Auburn – The son of Mr. and Mrs. S.W. Loomis is now serving in France, and with the shortage in farm labor, Mr. Loomis finds labor-saving machinery particularly helpful now. He has a hay-loader which eliminates the hard work of “pitching on” in the hay field, and this saving of hand labor is a big item when a hay crop of 100 acres has to be harvested. Mr. Loomis is one of the best farmers in the county.
East Bridgewater – J.M. Baldwin is a good steady farmer and can build crooked rail fence as straight as anyone, but for many years he followed the trade of carpenter and has many monuments of skill scattered over the country. He still has many urgent requests that he resume his trade, but to all entreaties says, “never again.” The farmer is, certainly, a bulwark of the nation in feeding the boys in khaki, and our allies in war.
Harford – We all were surprised to hear of the very sad news of the death of Clayton Sweetser in France, one of our brave Harford boys, who has given his life for his country. He was very popular here and much respected by all who knew him and will be missed by all. “Gone at their country’s call, And yet we cannot forget, That many brave boys must fall.” ALSO W.S. Sophia, who has for many years been one of the leading gardeners of this place, is still on the job. He and his helpers, who are also farmerettes, are busy each day, gathering peas and beans for the market. Those employed by him are Misses Gertrude Tingley, Margaret Glassglow and Mildred Pickering; also Kenneth Darrow and Paul Stevens. All the farmers are busy raising bumper crops this year to help win the war. South Harford – This vicinity is quite notorious again. We have a rattle snake traveling about and a pair of deer.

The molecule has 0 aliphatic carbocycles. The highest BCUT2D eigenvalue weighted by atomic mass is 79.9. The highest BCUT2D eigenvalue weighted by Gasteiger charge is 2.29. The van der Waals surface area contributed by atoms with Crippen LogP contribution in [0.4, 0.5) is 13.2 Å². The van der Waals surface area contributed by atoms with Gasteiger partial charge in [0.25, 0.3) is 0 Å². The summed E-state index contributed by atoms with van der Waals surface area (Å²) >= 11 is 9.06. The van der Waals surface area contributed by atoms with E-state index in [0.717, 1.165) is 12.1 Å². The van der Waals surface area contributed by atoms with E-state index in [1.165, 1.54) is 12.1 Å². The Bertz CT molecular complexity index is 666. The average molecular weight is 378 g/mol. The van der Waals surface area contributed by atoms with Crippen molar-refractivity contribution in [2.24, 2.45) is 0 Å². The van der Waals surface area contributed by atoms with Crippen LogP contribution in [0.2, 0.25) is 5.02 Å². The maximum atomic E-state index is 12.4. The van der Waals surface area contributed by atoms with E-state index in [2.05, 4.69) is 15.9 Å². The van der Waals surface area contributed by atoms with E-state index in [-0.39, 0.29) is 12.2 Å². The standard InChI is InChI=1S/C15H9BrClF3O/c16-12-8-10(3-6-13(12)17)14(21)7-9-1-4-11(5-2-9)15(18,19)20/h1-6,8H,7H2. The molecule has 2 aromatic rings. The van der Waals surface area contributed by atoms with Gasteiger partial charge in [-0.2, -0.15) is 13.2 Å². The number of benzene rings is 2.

Jackson – The steeple of the Lake View Baptist church was recently struck by lightning.
Lanesboro – Louis F. Price was killed by a train last Sunday. He was found near the iron bridge at Lanesboro and brought to the local hospital, but died at 4:30, without regaining consciousness. He worked in the new terminal and had been at work during the day and around town all the evening. At 2 a.m. Sunday morning he rode on a switch engine up to the iron bridge and it is thought he was struck by an east bound train, very soon after dropping off the switch engine. He was the son of Mr. and Mrs. John Price and 26 years of age. The body was taken to Bloomsburg for burial.
More Men Leave to Serve Country: Four surveyors from Susquehanna, Maurice O’Connell, Robert J. Lynch, Henry James Lannon and Michael J.D. Kane left on the Lehigh Valley for Camp Forrest, Lytle, Ga. They were supplied with lunch boxes and escorted to the train by the band. Six men entrained for Syracuse, NY. These men were called for limited service for guard and fire companies at ports of embarkation. They were: Henry Conklin, Great Bend; Joseph Mulqueen, Susquehanna; Lewis H. Marks, Forest City; Nelson J. McConnell, New Milford; Harry Phalen, Little Meadows; Joseph Roman, Forest City. One of these men received notice Sunday, and was unable to receive his pay from his employer, and lacking funds to ride on the train, walked, reaching here in time to report at the specified time.
News Brief – Pennsylvania automobile license tags for 1919 will be of black enamel with red figures. The general style will be similar to those now in use. They will also have a space for the manufacturer’s car number. In late years they have been furnished by the state prison labor commission, which has manufactured them at the shops of the Huntingdon Reformatory.